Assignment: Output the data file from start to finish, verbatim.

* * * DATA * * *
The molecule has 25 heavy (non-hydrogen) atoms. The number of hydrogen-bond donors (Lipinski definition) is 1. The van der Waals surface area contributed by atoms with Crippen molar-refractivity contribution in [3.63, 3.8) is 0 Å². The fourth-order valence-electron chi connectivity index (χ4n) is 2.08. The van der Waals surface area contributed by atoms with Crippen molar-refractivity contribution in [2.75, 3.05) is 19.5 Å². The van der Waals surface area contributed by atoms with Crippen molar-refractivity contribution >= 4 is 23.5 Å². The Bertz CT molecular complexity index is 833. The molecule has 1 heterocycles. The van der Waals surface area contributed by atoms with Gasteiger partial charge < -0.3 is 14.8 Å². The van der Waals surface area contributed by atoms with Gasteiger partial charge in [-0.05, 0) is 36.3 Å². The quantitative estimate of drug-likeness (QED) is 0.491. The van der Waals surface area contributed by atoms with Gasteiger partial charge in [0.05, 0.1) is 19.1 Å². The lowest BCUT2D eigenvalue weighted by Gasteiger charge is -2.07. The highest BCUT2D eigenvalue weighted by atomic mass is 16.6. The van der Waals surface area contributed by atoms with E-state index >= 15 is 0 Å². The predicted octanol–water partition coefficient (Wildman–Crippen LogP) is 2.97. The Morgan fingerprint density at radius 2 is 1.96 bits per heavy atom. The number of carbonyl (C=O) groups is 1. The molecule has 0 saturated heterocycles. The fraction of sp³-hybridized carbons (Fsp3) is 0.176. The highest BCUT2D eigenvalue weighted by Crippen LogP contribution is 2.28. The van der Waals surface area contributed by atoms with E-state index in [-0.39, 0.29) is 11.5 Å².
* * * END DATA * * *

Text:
The molecule has 25 heavy (non-hydrogen) atoms. The number of hydrogen-bond donors (Lipinski definition) is 1. The van der Waals surface area contributed by atoms with Crippen molar-refractivity contribution in [3.63, 3.8) is 0 Å². The fourth-order valence-electron chi connectivity index (χ4n) is 2.08. The van der Waals surface area contributed by atoms with Crippen molar-refractivity contribution in [2.75, 3.05) is 19.5 Å². The van der Waals surface area contributed by atoms with Crippen molar-refractivity contribution >= 4 is 23.5 Å². The Bertz CT molecular complexity index is 833. The molecule has 1 heterocycles. The van der Waals surface area contributed by atoms with Gasteiger partial charge < -0.3 is 14.8 Å². The van der Waals surface area contributed by atoms with Gasteiger partial charge in [-0.05, 0) is 36.3 Å². The quantitative estimate of drug-likeness (QED) is 0.491. The van der Waals surface area contributed by atoms with Gasteiger partial charge in [0.05, 0.1) is 19.1 Å². The lowest BCUT2D eigenvalue weighted by Gasteiger charge is -2.07. The highest BCUT2D eigenvalue weighted by atomic mass is 16.6. The van der Waals surface area contributed by atoms with E-state index >= 15 is 0 Å². The predicted octanol–water partition coefficient (Wildman–Crippen LogP) is 2.97. The Morgan fingerprint density at radius 2 is 1.96 bits per heavy atom. The number of carbonyl (C=O) groups is 1. The molecule has 0 saturated heterocycles. The fraction of sp³-hybridized carbons (Fsp3) is 0.176. The highest BCUT2D eigenvalue weighted by Crippen LogP contribution is 2.28. The van der Waals surface area contributed by atoms with E-state index in [-0.39, 0.29) is 11.5 Å².